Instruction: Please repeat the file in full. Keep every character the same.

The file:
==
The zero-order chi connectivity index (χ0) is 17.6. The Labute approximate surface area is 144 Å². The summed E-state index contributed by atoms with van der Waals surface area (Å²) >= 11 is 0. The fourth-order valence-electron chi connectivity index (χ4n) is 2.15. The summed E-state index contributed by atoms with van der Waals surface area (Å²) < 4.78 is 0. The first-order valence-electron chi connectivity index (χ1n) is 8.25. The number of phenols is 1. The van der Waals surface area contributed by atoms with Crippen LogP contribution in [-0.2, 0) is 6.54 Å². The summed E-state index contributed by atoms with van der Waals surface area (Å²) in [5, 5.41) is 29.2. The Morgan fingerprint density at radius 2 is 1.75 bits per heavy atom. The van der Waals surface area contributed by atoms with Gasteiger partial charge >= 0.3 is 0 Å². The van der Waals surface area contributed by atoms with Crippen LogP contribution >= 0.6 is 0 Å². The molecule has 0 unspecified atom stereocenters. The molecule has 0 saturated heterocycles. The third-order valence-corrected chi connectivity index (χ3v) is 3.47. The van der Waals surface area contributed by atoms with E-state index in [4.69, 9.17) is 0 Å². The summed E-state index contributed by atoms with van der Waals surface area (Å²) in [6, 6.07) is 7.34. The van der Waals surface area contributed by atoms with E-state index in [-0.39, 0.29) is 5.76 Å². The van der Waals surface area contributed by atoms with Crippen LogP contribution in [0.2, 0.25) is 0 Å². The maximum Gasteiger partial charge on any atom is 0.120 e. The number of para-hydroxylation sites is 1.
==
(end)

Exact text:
The zero-order chi connectivity index (χ0) is 17.6. The Labute approximate surface area is 144 Å². The summed E-state index contributed by atoms with van der Waals surface area (Å²) >= 11 is 0. The fourth-order valence-electron chi connectivity index (χ4n) is 2.15. The summed E-state index contributed by atoms with van der Waals surface area (Å²) < 4.78 is 0. The first-order valence-electron chi connectivity index (χ1n) is 8.25. The number of phenols is 1. The van der Waals surface area contributed by atoms with Crippen LogP contribution in [-0.2, 0) is 6.54 Å². The summed E-state index contributed by atoms with van der Waals surface area (Å²) in [5, 5.41) is 29.2. The Morgan fingerprint density at radius 2 is 1.75 bits per heavy atom. The van der Waals surface area contributed by atoms with Gasteiger partial charge >= 0.3 is 0 Å². The van der Waals surface area contributed by atoms with Crippen LogP contribution >= 0.6 is 0 Å². The molecule has 0 unspecified atom stereocenters. The molecule has 0 saturated heterocycles. The third-order valence-corrected chi connectivity index (χ3v) is 3.47. The van der Waals surface area contributed by atoms with E-state index in [4.69, 9.17) is 0 Å². The summed E-state index contributed by atoms with van der Waals surface area (Å²) in [6, 6.07) is 7.34. The van der Waals surface area contributed by atoms with E-state index in [-0.39, 0.29) is 5.76 Å². The van der Waals surface area contributed by atoms with Crippen LogP contribution in [0.2, 0.25) is 0 Å². The maximum Gasteiger partial charge on any atom is 0.120 e. The number of para-hydroxylation sites is 1.